If you’re getting ahead of the game and baking pies in advance of when you want to serve them (or, should you find yourself with the exciting and rare predicament of having leftover pie), you may be wondering: What is the best way to store pie? How long can it sit out on the counter, and when does it need to be refrigerated?

Well, that depends. We cut through the crust of the dos and don’ts of pie storage.

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Illustration by Maya Chastain

The pie experts at Pillsbury suggest covering custard and cream pies with plastic wrap before refrigerating for up to 4 days.

The U.S. Department of Agriculture backs this up. They also recommend throwing away all perishable foods after they’ve been left at room temperature for more than 2 hours, since bacteria grow rapidly between 40ºF (4ºC) and 140ºF (60ºC).

But the folks at Betty Crocker argue it’s OK to keep fruit-filled pies at room temperature, as long as it’s for 2 days or less. After that, the pies should head into the fridge.

But if you’re in a place that’s a little warmer, Betty Crocker recommends you should always store fruit pies in the refrigerator. So, check the weather forecast before leaving your pies out.

Our advice?

  • Be sure to refrigerate cream, custard, pumpkin, mousse, chiffon, or any other pies containing eggs or dairy as soon as they’ve cooled. They’ll keep for up to 2 days.(This includes savory pies like quiche.)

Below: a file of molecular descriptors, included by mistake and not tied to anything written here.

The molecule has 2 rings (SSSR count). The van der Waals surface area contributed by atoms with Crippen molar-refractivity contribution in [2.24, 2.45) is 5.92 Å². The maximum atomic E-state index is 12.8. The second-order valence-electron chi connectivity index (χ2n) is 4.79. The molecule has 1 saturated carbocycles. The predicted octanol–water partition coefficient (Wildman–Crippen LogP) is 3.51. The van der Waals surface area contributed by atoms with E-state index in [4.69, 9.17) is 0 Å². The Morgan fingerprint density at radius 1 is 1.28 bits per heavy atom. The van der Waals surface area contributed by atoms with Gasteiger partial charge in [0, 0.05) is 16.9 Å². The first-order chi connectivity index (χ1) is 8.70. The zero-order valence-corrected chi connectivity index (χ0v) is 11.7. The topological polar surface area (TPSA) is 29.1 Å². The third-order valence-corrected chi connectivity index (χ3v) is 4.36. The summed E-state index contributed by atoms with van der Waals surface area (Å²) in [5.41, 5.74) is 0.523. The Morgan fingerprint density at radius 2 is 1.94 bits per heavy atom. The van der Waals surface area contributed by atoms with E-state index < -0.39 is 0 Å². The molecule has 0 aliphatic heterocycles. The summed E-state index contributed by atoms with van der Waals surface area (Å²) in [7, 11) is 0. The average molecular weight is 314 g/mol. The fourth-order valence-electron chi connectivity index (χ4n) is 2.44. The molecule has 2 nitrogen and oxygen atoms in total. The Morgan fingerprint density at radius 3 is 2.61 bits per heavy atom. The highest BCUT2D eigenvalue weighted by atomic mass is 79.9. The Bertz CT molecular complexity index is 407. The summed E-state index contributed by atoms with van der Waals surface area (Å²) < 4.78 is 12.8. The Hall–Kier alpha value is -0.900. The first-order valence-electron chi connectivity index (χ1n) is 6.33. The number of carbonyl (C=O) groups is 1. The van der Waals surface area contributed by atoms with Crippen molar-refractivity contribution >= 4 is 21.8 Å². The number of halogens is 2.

• Fruit pies can stand at room temperature for 2 days. If you need to store them longer, wrap them in plastic and put ’em in the fridge for up to another 2 days. (But we hardly think they’ll be around that long.)

You can successfully freeze many kinds of pies, including fruit pies, pumpkin pie, and pecan pie, but more delicate mousse and custard pies will not fare well. Neither will meringue.

When freezing pie, we advise wrapping it well in a layer of plastic, then a layer of foil, to be sure it’s protected from freezer burn. It should last for a few months.

Check out our favorite Thanksgiving pies and recipes that light up other holidays and festivals.

You don’t have to scarf down your pies the moment they leave the oven. Storing them is absolutely fine — and you can even store some (like fruit pies) at room temperature for a couple of days before slinging them in your refrigerator.

Pies that make use of eggs and dairy (like pumpkin, mousse, and custard pies) should go straight into the fridge after cooling. They’ll stay good for 2 days.

You’re also fine to freeze some pies like pecan, pumpkin, and fruit pies (as long as they’re well wrapped to protect them from freezer burn).